At the time of his hiring, Family Dollar CEO Mike Bloom said, “Jeffrey’s background and leadership skills are a perfect complement to our operations and growth initiatives. In today’s highly competitive retail environment, building an efficient end-to-end supply chain is critical to our success, and we will look to Jeffrey’s extensive expertise to advance our ongoing efforts to improve supply chain efficiencies and drive increased value for our customers."
Prior to Bed Bath & Beyond, Macak served as president of Vantix Logistics for Ameriserve and also held roles with The Hechinger Company, a home improvement retailer, and with KPMG Consulting, LLP, and Deloitte-Garr Consulting Group.
Pro-retail group sheds light on unions
Sorting fact from fiction in the so-called strikes and other worker protests taking place this weekend is a challenging proposition, but one organization hopes to set the record straight.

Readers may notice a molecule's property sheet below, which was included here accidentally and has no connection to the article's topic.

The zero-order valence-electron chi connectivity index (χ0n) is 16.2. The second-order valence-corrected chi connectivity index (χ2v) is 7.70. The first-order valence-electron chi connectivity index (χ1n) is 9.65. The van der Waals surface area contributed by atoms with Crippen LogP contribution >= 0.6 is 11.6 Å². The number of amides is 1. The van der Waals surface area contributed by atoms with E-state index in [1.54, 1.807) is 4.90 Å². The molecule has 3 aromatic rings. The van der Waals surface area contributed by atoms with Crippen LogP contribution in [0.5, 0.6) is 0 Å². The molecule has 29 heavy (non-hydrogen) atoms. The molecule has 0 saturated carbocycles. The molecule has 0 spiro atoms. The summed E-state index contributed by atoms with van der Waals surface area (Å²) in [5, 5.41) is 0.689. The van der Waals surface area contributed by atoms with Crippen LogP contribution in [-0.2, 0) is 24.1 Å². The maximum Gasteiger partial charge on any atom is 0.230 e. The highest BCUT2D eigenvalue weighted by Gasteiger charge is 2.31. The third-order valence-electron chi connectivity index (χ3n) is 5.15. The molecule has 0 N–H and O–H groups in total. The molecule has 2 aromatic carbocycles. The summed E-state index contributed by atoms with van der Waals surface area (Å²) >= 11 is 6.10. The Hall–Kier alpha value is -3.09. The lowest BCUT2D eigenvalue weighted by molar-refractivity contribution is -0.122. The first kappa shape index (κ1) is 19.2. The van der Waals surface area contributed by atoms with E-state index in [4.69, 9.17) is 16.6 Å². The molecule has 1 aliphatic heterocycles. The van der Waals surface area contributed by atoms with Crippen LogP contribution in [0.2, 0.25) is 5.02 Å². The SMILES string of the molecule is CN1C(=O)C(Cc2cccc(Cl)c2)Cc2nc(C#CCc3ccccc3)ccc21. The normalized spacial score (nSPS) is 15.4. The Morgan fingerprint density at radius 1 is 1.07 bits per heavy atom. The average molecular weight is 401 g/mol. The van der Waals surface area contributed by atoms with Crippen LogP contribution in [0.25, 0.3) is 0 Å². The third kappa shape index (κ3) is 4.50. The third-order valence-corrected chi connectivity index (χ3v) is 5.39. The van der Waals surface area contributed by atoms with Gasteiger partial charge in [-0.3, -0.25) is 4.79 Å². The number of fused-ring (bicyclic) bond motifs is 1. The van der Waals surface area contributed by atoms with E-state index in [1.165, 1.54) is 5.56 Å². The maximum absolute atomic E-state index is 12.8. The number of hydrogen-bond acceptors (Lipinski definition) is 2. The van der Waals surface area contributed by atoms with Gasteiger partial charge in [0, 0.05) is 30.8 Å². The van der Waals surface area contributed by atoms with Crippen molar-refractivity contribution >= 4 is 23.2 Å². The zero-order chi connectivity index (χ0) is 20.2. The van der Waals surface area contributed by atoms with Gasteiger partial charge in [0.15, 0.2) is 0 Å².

A group called the Worker Center Watch supported by the U.S. Chamber of Commerce is calling attention to a number of organizations such as OUR Walmart it contends are fronts for organized labor who exist to dodge regulations governing labor organizing activities.
"Worker centers are labor organizations, they clearly fit the definition," said Peter Schaumber, former chairman of the National Labor Relations Board during a media briefing. "These are not grassroots activities like they would like to convince the media and others. Unions can outsource organizing activities to these groups, which lets unions remain in the background."